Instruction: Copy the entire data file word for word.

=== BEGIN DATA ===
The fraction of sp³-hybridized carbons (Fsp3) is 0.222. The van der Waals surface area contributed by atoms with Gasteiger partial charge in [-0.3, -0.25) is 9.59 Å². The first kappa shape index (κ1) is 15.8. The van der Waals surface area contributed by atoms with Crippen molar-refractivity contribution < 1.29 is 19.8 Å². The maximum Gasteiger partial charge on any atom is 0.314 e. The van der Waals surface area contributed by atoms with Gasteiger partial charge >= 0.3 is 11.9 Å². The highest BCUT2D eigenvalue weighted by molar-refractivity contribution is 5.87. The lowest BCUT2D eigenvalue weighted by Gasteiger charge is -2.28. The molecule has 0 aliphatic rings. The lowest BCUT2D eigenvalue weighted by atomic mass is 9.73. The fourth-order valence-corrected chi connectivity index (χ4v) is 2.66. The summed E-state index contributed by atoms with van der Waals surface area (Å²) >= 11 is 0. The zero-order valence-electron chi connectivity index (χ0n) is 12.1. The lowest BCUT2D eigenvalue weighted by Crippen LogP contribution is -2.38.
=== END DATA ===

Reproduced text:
The fraction of sp³-hybridized carbons (Fsp3) is 0.222. The van der Waals surface area contributed by atoms with Gasteiger partial charge in [-0.3, -0.25) is 9.59 Å². The first kappa shape index (κ1) is 15.8. The van der Waals surface area contributed by atoms with Crippen molar-refractivity contribution < 1.29 is 19.8 Å². The maximum Gasteiger partial charge on any atom is 0.314 e. The van der Waals surface area contributed by atoms with Gasteiger partial charge >= 0.3 is 11.9 Å². The highest BCUT2D eigenvalue weighted by molar-refractivity contribution is 5.87. The lowest BCUT2D eigenvalue weighted by Gasteiger charge is -2.28. The molecule has 0 aliphatic rings. The lowest BCUT2D eigenvalue weighted by atomic mass is 9.73. The fourth-order valence-corrected chi connectivity index (χ4v) is 2.66. The summed E-state index contributed by atoms with van der Waals surface area (Å²) >= 11 is 0. The zero-order valence-electron chi connectivity index (χ0n) is 12.1. The lowest BCUT2D eigenvalue weighted by Crippen LogP contribution is -2.38.